This B7 DVD set is essential for anyone who lost interest in Dr Who after the golden era of 1977 and those who enjoyed Babylon 5 and Farscape many years later.
Television script writing and character development are things that Blake's 7 still excels in some 26 years later whilst so many shows have since been forgotten.
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on 19 May 2006
Blakes 7 is the classic SCI-FI series. In series 1 there are thirteen episodes chartering the life and times of a band of renegades against the mighty Terran Federation. In a similar way to `A Clockwork Orange' Blake's 7 finds spectacle not in law abiding honour but the honour of criminals. The future according to this series is depressing: of technology racing ahead but mixed with conflict and corruption. This type of thing tells you something about the kind of series you are watching - no compromise SCI-FI. The series starts off quite slowly and it might be possible for the less discerning viewer to reject Blake's 7 early on. However it's not long before the major strengths of this series become apparent. These are as follows:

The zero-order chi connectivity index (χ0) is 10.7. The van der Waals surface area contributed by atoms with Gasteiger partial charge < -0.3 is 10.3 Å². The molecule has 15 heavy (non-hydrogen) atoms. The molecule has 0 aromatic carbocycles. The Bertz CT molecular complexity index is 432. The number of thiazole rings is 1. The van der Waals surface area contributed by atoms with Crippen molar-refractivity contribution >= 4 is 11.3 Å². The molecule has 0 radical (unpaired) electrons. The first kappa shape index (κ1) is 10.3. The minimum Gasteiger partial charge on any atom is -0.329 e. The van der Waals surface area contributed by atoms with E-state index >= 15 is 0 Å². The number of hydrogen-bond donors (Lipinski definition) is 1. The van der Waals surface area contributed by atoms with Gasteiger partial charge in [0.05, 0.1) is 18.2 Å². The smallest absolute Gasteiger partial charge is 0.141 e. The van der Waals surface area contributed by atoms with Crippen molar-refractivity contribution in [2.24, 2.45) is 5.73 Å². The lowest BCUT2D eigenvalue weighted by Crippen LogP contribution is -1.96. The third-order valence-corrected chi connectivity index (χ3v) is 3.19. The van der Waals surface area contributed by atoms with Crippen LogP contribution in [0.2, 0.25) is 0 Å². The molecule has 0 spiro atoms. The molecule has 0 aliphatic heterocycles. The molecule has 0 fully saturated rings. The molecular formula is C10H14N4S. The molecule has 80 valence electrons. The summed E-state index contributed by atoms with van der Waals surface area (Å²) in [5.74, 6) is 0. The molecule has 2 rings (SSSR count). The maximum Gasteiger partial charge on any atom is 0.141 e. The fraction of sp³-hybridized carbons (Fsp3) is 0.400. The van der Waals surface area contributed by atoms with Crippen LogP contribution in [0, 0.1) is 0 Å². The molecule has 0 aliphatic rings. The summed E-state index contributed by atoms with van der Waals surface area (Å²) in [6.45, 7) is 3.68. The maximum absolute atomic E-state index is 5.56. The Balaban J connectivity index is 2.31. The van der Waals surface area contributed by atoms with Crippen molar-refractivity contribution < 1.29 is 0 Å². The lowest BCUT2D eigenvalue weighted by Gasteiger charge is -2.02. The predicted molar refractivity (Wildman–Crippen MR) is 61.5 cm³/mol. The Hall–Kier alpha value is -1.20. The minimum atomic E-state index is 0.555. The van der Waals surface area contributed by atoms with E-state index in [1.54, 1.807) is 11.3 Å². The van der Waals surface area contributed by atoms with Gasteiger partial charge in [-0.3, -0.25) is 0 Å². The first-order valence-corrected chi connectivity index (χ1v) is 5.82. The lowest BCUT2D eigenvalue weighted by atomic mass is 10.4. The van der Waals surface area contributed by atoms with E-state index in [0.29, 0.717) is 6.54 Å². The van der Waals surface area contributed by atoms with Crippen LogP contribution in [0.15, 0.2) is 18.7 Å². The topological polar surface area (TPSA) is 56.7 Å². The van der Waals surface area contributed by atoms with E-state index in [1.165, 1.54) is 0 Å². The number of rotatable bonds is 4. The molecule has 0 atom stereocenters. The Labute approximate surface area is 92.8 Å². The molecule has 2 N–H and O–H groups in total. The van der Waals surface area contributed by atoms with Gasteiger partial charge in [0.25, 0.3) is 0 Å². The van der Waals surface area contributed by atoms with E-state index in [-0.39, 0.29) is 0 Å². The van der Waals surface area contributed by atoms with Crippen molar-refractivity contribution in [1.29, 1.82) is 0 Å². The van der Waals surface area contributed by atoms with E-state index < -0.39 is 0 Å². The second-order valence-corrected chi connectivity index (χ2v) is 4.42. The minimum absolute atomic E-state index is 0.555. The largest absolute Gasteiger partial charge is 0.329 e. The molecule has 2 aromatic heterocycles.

1. Superbly original and imaginative storytelling
2. Intricate and realistic characters
3. Plausible use of low budget effects
4. Magnetic draw on the viewer to keep on watching
5. Touches of genius sprinkled through the episodes
6. The music
Blake is a strong leader, already well known for previous exploits. With a piece of good fortune they capture the superstarship the `Liberator'. One aspect of Blake's 7 that will keep you on the edge of your seat is the tense action and risk taking. Blake takes some formidable risks throughout the series. Early on when nobody is confident with the teleport system Blake volunteers to try it out, risking his particles being spread across the universe. Success hangs by the slenderest of threads. The characters are marvels:
1. Blake - a natural leader, honourable, humane, idealistic and moralistic
2. Avon - a leader, highly intelligent, high ability with computers, materialistic
3. Villa - a coward, very criminal, breaks into anything, comic
4. Jenna - a pilot/smuggler, interacts a lot with Blake, dependable
5. Cally - a telepathic alien, not criminal, has good insight into problems
6. Gan - murderer, strong man, gentle giant, practical